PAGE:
STAT staffers evaluated the 64 entries to come up with the Editors’ Pick. Not surprisingly, in a year dominated by the pandemic, 15 of the 64 involved research related to Covid-19, including characterizing the immune response to the coronavirus; repurposing existing drugs as treatments; understanding why patients’ blood clots; and devising tests using CRISPR as well as sewer water. The Beth Israel Deaconess team’s work on a Covid vaccine stood out because of its innovative approach and immediate impact.
Like the Moderna and Pfizer/BioNTech vaccines, the J&J vaccine is built on a novel design never before approved by regulators. On the usual timescale for vaccine development, all three successes are overnight sensations, but in reality they are constructed on a foundation much longer in the making.
“Not just our vaccine, but all the vaccines have been a stunning scientific accomplishment that occurred in about a year,” Barouch said. “They were only possible because of decades of scientific advances from many, many groups around the world in virology and immunology, as well as vaccine technology. So although the vaccines, per se, were made in a year and therefore gave rise to the question of whether they were rushed, actually one could argue that the work on the vaccine began 20 years ago.”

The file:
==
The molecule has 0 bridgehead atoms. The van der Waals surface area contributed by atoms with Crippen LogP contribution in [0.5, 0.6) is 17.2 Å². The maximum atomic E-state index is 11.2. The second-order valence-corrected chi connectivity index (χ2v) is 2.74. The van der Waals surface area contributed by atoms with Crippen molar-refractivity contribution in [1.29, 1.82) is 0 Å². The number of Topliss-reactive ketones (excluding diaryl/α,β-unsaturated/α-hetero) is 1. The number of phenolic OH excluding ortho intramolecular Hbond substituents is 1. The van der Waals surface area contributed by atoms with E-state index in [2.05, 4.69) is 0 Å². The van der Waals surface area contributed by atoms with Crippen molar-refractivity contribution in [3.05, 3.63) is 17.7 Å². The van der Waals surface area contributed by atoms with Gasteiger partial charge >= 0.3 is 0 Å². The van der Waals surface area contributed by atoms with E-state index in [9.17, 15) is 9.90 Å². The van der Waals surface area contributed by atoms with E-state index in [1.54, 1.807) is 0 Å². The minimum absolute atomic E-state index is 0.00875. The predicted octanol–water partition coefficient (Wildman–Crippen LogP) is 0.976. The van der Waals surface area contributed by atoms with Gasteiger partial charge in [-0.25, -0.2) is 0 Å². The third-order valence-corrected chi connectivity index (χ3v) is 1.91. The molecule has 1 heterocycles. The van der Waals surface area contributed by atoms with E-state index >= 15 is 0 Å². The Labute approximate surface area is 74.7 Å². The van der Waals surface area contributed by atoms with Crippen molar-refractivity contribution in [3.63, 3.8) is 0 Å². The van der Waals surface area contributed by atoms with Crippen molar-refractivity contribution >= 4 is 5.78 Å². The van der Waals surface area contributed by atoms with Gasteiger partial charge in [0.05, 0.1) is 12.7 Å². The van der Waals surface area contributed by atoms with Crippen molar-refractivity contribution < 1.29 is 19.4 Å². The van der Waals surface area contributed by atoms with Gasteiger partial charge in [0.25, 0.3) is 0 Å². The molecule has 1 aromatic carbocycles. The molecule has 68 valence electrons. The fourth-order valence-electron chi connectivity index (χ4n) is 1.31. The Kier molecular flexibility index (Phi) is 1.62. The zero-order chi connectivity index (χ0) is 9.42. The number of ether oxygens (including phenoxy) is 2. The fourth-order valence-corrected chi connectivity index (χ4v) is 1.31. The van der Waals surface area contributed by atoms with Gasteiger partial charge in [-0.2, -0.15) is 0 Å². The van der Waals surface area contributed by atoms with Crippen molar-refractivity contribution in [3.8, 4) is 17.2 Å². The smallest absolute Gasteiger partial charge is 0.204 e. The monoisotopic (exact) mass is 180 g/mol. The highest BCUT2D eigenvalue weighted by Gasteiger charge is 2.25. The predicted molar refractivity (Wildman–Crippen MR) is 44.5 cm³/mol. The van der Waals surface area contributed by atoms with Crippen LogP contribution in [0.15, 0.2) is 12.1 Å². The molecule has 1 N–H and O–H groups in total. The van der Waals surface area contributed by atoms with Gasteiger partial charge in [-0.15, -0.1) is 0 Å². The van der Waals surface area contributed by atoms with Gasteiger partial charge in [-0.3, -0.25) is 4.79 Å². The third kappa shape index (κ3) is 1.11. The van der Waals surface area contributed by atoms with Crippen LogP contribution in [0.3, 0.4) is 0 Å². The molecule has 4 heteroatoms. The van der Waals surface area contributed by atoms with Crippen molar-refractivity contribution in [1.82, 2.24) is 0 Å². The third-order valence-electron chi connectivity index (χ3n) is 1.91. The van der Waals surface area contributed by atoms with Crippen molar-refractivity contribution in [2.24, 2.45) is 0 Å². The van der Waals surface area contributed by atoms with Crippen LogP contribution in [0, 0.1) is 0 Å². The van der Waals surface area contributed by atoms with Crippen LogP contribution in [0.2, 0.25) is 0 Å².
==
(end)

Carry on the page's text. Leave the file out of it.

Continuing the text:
That foundation meant that members of Barouch’s team quickly zeroed in on the adenovirus called Ad26, well known to them from their work with HIV, for which a Phase 3 clinical trial is now testing an Ad26-based vaccine. But another, more recent disease provided a better model for Covid-19, Barouch said.
The Zika epidemic emerged in 2015, causing grievous birth defects in children whose mothers contracted the illness while they were pregnant. While the challenges for making a HIV vaccine are unique to HIV, the Zika virus is more typical. It showed clear evidence of generating natural immunity in infected people, making it more straightforward to develop a vaccine. The Zika vaccine they developed was a single-shot vaccine, and that’s what led them to do the same for Covid, Barouch said. Working with J&J, they were never able to do an efficacy trial for Zika because after 2017, there wasn’t enough disease around to test protection.